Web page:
County officials, state legislators clash over trash-district program

County Counselor Redington disputes view of Bivins, Gibbons, Lembke on notice requirement

By MIKE ANTHONY

County officials clashed with state legislators during a public hearing last week over whether a state law requires St. Louis County to issue a two-year notice to waste haulers before establishing trash districts in unincorporated areas.

County officials and state legislators also offered differing interpretations of a recent opinion issued by the Missouri Attorney General’s Office regarding the notification statute, which was amended last year by the Legislature.

State legislators contend that statute requires the county to issue a two-year notice by certified mail to waste haulers before establishing trash districts in unincorporated areas.

But county officials counter that the notification requirement does not apply to St. Louis County because it is a charter county.

Roughly 300 people packed into the gymnasium at Bayless High School for the May 1 public hearing, which was called by Senate President Pro Tem Michael Gibbons, R-Kirkwood, and several state legislators, including Rep. Michael Vogt, D-Affton; Rep. Jim Lembke, R-Lemay; Rep. Dwight Scharnhorst, R-Manchester; Rep. Jim Avery, R-Crestwood; Rep. Pat Yaeger, D-Lemay; Rep. Walt Bivins, R-Oakville; and Rep. Sue Schoemehl, D-Oakville.

With the backing of Gibbons, Lembke, Avery and Bivins asked Attorney General Jay Nixon in February to render an opinion on whether the notification requirement applies to the county’s trash-district plan.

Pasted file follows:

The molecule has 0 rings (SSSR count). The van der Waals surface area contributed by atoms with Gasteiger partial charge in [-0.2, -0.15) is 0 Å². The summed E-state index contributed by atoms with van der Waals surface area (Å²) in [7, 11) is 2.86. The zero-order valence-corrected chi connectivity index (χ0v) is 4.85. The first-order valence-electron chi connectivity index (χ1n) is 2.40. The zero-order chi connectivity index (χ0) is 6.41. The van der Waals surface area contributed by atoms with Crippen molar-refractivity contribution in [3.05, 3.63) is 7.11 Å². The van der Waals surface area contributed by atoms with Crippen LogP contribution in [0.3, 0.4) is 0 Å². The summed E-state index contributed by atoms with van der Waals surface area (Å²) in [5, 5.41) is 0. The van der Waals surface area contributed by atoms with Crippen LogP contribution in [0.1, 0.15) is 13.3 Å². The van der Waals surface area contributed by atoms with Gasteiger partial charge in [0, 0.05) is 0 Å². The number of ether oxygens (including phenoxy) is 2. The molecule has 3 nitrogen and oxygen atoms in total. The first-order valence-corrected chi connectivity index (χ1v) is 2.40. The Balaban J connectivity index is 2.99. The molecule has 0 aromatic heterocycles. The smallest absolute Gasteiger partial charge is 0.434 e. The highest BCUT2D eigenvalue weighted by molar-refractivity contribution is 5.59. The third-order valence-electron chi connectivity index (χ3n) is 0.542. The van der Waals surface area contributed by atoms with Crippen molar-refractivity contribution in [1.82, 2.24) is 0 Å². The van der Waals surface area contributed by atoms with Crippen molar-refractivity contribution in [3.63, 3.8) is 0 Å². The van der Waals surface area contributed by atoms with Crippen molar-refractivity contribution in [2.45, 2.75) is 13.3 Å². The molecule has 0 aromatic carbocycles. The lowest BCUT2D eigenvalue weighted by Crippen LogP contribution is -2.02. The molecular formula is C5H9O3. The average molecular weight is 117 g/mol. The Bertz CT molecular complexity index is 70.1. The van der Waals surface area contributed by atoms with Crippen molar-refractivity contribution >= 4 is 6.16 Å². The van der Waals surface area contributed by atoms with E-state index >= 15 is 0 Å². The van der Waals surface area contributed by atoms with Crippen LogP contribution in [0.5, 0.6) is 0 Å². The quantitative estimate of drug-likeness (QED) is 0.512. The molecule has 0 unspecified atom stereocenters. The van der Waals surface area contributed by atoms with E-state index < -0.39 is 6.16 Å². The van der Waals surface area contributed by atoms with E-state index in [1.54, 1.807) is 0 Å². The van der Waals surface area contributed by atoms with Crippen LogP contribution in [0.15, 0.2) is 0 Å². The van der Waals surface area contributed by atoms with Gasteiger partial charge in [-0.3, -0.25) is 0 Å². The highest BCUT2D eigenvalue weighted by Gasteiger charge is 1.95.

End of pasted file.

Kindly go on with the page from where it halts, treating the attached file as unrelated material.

The opinion issued April 7 by Paul C. Wilson, the attorney general’s deputy chief of staff for litigation, stated, in part, “Based upon the facts submitted in your request, and those we have gathered independently, it appears that the General Assembly’s 2007 amendment to the two-year notice provision of (Section) 260.247, which extended that requirement to all ‘political subdivisions,’ does apply to the activities now being pursued by the county.”

During the hearing, Gibbons asked county officials, including Chief Operating Officer Garry Earls and County Counselor Pat Redington, about the notification requirement. Earls referred Gibbons’ question to Redington.

Gibbons said, “… My initial question was whether notice by certified mail was provided to the private haulers in the affected areas?”

Redington said, “No. As Mr. Earls pointed out, we had them (haulers) involved in the process since the beginning and everybody has had notice and then working with and providing their input to the county. But as for that late notice requirement that the Legislature passed, that’s something that the county has the authority, and, in fact, the responsibility to enact local legislation, and we do that by virtue of the Constitution, and we do that because …”